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Location of the chakras in the body according to John Woodroffe (pseudonym Arthur Avalon)
Representation with seven main chakras from a yoga manuscript from 1899. In the lower, the four-leaf muladharachakra , Ganesha is given as deity, in Svadhisthana Brahma , in Manipura Vishnu and in the heart chakra Shiva with his wife Parvati
Chakra system with energy channels ( nadis ) and color assignments according to Sahaja Yoga

With chakra ( Sanskrit , m., चक्र, cakra , [ ʧʌkɽʌ ], literally: 'wheel', 'discus', 'circle'), plural chakras , are used in tantric Hinduism , in tantric-Buddhist Vajrayana , in yoga as well as in some esoteric teachings denote the assumed subtle energy centers between the physical body and the subtle body (cf. astral body ) of man. These are connected by energy channels.

Seven of the chakras, the assumed main energy centers of the human being, are localized along the spine or in the vertical central axis of the body. They are connected through the assumed middle energy channel, the Sushumna- Nadi, through which the Kundalini- force also rises. This Kundalini, the underlying potential power of every person, rest before this process “curled up like a serpent” in the lowest center, the Muladhara chakra. Different teachings and schools vary in their views on details such as the number and exact location of the chakras, mostly today, especially in yoga, one starts from a system with seven main chakras.

The main chakras

The seven main chakras are assigned a number of petals of a " lotus flower " as well as, in modern schools, certain colors that vary in the teachings. A deity is associated with each center, and these are also indicated differently. The lotus flower is used in India as a symbol of purity, loyalty, creativity and enlightenment; it also stands for the fact that, like the chakra, it opens and becomes beautiful.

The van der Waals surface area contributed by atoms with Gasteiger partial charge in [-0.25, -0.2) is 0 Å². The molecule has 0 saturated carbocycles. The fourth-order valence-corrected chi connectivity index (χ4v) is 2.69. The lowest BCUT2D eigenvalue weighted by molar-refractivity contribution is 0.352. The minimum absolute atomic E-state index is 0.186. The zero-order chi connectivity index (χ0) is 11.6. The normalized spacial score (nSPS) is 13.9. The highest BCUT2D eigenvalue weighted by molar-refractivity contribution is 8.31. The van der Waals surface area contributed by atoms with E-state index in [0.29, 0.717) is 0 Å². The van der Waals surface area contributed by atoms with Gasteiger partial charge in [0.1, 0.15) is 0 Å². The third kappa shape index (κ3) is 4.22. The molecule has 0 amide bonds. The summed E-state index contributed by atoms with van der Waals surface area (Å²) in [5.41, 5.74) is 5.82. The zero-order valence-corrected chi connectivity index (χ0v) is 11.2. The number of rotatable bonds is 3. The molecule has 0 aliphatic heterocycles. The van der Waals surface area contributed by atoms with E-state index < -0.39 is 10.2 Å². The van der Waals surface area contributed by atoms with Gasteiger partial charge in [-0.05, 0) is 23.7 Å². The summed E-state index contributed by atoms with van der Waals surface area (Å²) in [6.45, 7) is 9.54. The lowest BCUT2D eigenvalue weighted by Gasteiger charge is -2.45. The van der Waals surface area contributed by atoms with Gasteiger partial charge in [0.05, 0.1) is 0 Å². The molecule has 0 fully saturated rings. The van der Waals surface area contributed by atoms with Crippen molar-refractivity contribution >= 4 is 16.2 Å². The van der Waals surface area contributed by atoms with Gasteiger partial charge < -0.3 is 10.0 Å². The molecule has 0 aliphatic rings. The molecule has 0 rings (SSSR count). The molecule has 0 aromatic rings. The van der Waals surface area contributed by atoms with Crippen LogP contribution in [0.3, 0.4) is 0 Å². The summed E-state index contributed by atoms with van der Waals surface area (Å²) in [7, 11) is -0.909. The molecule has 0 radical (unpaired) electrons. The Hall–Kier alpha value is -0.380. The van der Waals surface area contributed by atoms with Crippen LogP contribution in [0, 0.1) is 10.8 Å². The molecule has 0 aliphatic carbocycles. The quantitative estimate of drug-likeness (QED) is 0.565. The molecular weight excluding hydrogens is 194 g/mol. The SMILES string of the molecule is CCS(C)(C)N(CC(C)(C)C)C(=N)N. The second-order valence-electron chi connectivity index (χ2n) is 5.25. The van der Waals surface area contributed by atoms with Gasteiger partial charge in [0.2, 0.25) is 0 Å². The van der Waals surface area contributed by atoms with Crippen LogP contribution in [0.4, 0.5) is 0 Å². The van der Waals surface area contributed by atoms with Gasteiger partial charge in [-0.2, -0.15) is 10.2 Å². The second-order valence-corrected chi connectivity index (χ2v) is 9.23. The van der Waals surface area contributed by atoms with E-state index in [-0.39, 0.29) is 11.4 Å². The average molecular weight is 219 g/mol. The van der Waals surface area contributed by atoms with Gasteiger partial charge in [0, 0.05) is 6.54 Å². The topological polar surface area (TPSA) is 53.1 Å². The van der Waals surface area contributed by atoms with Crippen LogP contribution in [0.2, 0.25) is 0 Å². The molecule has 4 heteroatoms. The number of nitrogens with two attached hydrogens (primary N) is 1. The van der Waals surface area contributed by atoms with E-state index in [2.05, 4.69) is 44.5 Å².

The main chakras are (in accordance with the anatomical position from top to bottom):

  • Sahasrara ( Sanskrit सहस्रार), the crown or crown chakra, symbolized as a thousand-petalled lotus.
  • Ajna ( Sanskrit आज्ञा), the frontal chakra (two leaves) and finally that on the head
  • Vishuddha ( Sanskrit विशुद्ध), throat or throat chakra (sixteen leaves),
  • Anahata ( Sanskrit अनाहत), heart chakra (twelve leaves),
  • Manipura ( Sanskrit मणिपूर), umbilical or solar plexus chakra (ten leaves),
  • Svadhisthana ( Sanskrit स्वाधिष्ठान), the sacral or sexual chakra (six leaves),
  • Muladhara ( Sanskrit मूलाधार), referred to as the root chakra (four leaves),

With regard to the functions assumed in chakra teaching, the naming is usually from bottom to top.

Each of the lower five centers has a supporting element such as earth, water, fire, wind and ether (see also Mahābhūta and Guna ).

Physical and psychological influence